Indoteak Designs Engineered Flooring Passes the Slip test
How Our Engineered Flooring Passes the Slip test
Recently, Indoteak Design submitted some of our Engineered flooring to be tested by the Sotter Engineering Corporation in Mission Viejo California. We field a lot of calls from clients who owner nationwide business like coffee shops and grocery stores and often they ask us about slip ratings. They do this because the safety of their customers comes first and anyway they can reduce risk of injury comes not as an added bonus but also a necessity.
If you research the number of slip and fall accidents reported every year, your head might start spinning. While its easy to assume many are fraudulent and come from customers trying to fleece some settlement money from a national chain, many are in fact legitimate accidents and if we can help reduce that risk, we wanted to see if our products could do so.
After speaking with the President of the company, George Sotter, we decided to submit out Sand Colored wire-brush engineered flooring for the AS HB198:2014(AS/NZS 4586) Sustainable Slip Resistance Test.
I know, its a mouth-full, but in plain english, these test see how our floors function when wet in a simulated test as in a grocery store or restaurant. The results were based on our middle of the road “grit” for lack of a better word, Sand colored wire brush reclaimed teak flooring.
Wire brushing is what we do to heavy patina floors that need to be buffed down a bit to remove splinters or rough wood. It also adds a pleasant texture to the wood making it one of our most beloved products in our line. We have smooth which is as it sounds and we have Patina and Vintage Patina which are heavily textured, much more-so than the wore brush. With that being said, we sent in the our samples and eagerly awaited the results.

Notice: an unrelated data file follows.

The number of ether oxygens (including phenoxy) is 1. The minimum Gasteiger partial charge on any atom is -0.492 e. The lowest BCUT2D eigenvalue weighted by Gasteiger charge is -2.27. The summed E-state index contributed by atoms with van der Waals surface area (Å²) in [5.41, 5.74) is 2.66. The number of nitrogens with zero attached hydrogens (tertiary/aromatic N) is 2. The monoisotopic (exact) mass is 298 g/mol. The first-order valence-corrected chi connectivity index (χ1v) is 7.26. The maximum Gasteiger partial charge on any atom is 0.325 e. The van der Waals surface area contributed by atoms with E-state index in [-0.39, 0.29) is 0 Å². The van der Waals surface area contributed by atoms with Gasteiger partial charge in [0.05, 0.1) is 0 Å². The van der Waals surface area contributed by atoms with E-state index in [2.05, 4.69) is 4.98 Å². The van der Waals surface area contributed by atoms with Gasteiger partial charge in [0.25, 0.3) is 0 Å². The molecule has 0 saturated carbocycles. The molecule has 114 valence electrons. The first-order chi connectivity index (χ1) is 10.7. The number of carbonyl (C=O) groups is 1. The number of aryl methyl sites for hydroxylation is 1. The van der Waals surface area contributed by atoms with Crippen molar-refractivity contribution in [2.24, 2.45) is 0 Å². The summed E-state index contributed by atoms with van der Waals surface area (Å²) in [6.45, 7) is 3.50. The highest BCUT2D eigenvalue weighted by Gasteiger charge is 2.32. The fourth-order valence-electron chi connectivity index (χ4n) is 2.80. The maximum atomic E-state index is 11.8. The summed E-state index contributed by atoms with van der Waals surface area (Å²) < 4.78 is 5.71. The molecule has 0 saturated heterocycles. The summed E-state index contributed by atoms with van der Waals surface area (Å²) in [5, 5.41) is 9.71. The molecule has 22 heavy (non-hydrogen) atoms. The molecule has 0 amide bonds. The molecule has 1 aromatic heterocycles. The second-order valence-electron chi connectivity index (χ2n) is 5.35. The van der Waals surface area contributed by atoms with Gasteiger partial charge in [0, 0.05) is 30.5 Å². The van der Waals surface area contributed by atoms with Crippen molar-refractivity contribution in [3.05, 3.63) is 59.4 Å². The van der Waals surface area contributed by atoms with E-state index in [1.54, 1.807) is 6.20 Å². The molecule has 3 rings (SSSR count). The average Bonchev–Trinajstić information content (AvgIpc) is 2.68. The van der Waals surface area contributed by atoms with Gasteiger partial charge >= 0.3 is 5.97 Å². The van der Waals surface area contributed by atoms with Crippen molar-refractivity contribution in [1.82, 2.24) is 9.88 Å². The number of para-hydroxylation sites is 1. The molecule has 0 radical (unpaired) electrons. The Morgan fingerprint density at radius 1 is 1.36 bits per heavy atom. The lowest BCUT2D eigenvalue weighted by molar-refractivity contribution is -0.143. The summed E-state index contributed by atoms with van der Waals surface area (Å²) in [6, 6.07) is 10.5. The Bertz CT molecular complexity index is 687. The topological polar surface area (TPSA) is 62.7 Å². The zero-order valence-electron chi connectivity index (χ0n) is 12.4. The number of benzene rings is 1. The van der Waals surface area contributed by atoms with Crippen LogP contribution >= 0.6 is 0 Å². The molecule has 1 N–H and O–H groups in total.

Our overall average score on The Pendulum Sustainable Slip Resistance Slip Test
AKA: AS HB198:2014
Dry: 56 Wet: 36
Suitable for the following applications:
Dry- all applications
Supermarkets and Shopping Centers:
Fast food outlets, buffet food serving areas
Food courts and fast food dining areas
Fresh fruit and vegetable areas in shops and supermarkets
Shop entry areas
Wet areas in separate shopping centers
Bathrooms and Aged Care Facilities
Wards and corridors in hospitals and aged care facilities
Hotels, Schools, Offices:
Hotel Bathrooms, toilets
Hotel Kitchens and Laundries
Restroom facilities in offices, bars and shopping centers
Undercover concourse areas
We asked Mr.Sotter to elaborate on the test results and here was his response:
“The brushed sample got a .36 on the original pendulum test, which is considered “low slip potential” and just above what is recommended by the Australian standard for entrances and fresh produce areas that will be getting wet in use. That’s good!”
“I believe the brushed sample you sent is better than just about every main grocery store aisle in the country that I’ve seen, and probably better than almost every fresh produce area flooring I’ve seen too. Your brushed sample would be considered “anti-slip” according to the test result.”
Sotter added, “For grocery store aisles, those have notoriously and historically been vinyl tiles with a clear glossy coating on them, which are VERY slippery when wet, as thousands of lawsuits can attest to. Often grocery stores use a little more common sense and put something slightly more slip resistant in the produce sections, but not always. Grocery stores normally patrol the aisles regularly for spills and have “wet floor” signs readily available when there is a spill and they clean up the spills quickly. They have a sheet where they record all their “patrols” and the cameras on site record the patrols as well, which helps them when someone slips and files a lawsuit – it proves they’re doing everything they can to stop slips.”